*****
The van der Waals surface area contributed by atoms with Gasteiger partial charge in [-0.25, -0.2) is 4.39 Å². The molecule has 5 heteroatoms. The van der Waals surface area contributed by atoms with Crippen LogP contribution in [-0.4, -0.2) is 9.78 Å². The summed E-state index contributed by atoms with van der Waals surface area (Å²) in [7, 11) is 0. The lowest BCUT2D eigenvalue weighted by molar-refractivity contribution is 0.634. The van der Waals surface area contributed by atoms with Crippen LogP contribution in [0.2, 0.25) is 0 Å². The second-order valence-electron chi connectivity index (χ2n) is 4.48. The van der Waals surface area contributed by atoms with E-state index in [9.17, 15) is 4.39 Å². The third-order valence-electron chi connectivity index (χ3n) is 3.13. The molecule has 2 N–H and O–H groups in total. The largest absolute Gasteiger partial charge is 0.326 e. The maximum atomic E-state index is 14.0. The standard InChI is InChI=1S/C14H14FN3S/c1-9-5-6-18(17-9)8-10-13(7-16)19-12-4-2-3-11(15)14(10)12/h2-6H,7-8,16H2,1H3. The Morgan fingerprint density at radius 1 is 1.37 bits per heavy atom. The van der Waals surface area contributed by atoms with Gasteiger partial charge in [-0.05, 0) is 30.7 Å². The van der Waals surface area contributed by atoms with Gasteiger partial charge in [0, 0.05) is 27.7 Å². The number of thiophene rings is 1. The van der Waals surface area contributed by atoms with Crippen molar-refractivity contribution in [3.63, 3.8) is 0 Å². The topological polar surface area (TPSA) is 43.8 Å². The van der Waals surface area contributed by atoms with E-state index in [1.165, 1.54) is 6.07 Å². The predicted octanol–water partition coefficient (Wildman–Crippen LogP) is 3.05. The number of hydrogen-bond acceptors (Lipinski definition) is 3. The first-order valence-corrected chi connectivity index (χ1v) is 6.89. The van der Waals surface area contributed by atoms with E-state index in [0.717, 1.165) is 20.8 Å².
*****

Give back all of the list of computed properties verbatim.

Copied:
The van der Waals surface area contributed by atoms with Gasteiger partial charge in [-0.25, -0.2) is 4.39 Å². The molecule has 5 heteroatoms. The van der Waals surface area contributed by atoms with Crippen LogP contribution in [-0.4, -0.2) is 9.78 Å². The summed E-state index contributed by atoms with van der Waals surface area (Å²) in [7, 11) is 0. The lowest BCUT2D eigenvalue weighted by molar-refractivity contribution is 0.634. The van der Waals surface area contributed by atoms with Crippen LogP contribution in [0.2, 0.25) is 0 Å². The second-order valence-electron chi connectivity index (χ2n) is 4.48. The van der Waals surface area contributed by atoms with E-state index in [9.17, 15) is 4.39 Å². The third-order valence-electron chi connectivity index (χ3n) is 3.13. The molecule has 2 N–H and O–H groups in total. The largest absolute Gasteiger partial charge is 0.326 e. The maximum atomic E-state index is 14.0. The standard InChI is InChI=1S/C14H14FN3S/c1-9-5-6-18(17-9)8-10-13(7-16)19-12-4-2-3-11(15)14(10)12/h2-6H,7-8,16H2,1H3. The Morgan fingerprint density at radius 1 is 1.37 bits per heavy atom. The van der Waals surface area contributed by atoms with Gasteiger partial charge in [-0.05, 0) is 30.7 Å². The van der Waals surface area contributed by atoms with Gasteiger partial charge in [0, 0.05) is 27.7 Å². The number of thiophene rings is 1. The van der Waals surface area contributed by atoms with Crippen molar-refractivity contribution in [3.63, 3.8) is 0 Å². The topological polar surface area (TPSA) is 43.8 Å². The van der Waals surface area contributed by atoms with E-state index in [1.165, 1.54) is 6.07 Å². The predicted octanol–water partition coefficient (Wildman–Crippen LogP) is 3.05. The number of hydrogen-bond acceptors (Lipinski definition) is 3. The first-order valence-corrected chi connectivity index (χ1v) is 6.89. The van der Waals surface area contributed by atoms with E-state index in [0.717, 1.165) is 20.8 Å².